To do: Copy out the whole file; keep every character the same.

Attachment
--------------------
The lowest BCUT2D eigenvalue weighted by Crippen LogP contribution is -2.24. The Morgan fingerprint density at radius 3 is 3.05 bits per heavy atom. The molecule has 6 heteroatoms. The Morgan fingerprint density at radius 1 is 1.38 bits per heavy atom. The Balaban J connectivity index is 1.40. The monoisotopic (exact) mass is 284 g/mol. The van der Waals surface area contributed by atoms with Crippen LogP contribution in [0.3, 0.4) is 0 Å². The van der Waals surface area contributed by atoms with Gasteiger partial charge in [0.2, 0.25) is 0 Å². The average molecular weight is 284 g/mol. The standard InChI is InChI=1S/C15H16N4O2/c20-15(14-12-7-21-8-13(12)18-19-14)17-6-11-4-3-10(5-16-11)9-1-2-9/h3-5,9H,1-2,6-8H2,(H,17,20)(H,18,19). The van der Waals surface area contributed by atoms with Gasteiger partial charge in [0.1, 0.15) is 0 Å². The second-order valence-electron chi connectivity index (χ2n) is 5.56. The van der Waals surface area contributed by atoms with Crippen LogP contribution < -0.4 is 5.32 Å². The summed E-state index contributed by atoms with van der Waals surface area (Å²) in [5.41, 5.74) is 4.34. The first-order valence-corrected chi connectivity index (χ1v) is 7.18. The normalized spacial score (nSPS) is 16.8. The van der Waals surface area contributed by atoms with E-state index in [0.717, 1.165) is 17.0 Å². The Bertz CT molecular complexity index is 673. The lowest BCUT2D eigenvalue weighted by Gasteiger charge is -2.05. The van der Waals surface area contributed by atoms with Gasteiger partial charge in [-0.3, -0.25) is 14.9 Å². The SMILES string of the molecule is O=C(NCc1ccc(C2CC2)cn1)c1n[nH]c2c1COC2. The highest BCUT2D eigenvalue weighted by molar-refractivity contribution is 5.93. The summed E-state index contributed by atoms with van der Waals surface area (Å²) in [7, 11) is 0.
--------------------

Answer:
The lowest BCUT2D eigenvalue weighted by Crippen LogP contribution is -2.24. The Morgan fingerprint density at radius 3 is 3.05 bits per heavy atom. The molecule has 6 heteroatoms. The Morgan fingerprint density at radius 1 is 1.38 bits per heavy atom. The Balaban J connectivity index is 1.40. The monoisotopic (exact) mass is 284 g/mol. The van der Waals surface area contributed by atoms with Crippen LogP contribution in [0.3, 0.4) is 0 Å². The van der Waals surface area contributed by atoms with Gasteiger partial charge in [0.2, 0.25) is 0 Å². The average molecular weight is 284 g/mol. The standard InChI is InChI=1S/C15H16N4O2/c20-15(14-12-7-21-8-13(12)18-19-14)17-6-11-4-3-10(5-16-11)9-1-2-9/h3-5,9H,1-2,6-8H2,(H,17,20)(H,18,19). The van der Waals surface area contributed by atoms with Gasteiger partial charge in [0.1, 0.15) is 0 Å². The second-order valence-electron chi connectivity index (χ2n) is 5.56. The van der Waals surface area contributed by atoms with Crippen LogP contribution < -0.4 is 5.32 Å². The summed E-state index contributed by atoms with van der Waals surface area (Å²) in [5.41, 5.74) is 4.34. The first-order valence-corrected chi connectivity index (χ1v) is 7.18. The normalized spacial score (nSPS) is 16.8. The van der Waals surface area contributed by atoms with E-state index in [0.717, 1.165) is 17.0 Å². The Bertz CT molecular complexity index is 673. The lowest BCUT2D eigenvalue weighted by Gasteiger charge is -2.05. The van der Waals surface area contributed by atoms with Gasteiger partial charge in [-0.3, -0.25) is 14.9 Å². The SMILES string of the molecule is O=C(NCc1ccc(C2CC2)cn1)c1n[nH]c2c1COC2. The highest BCUT2D eigenvalue weighted by molar-refractivity contribution is 5.93. The summed E-state index contributed by atoms with van der Waals surface area (Å²) in [7, 11) is 0.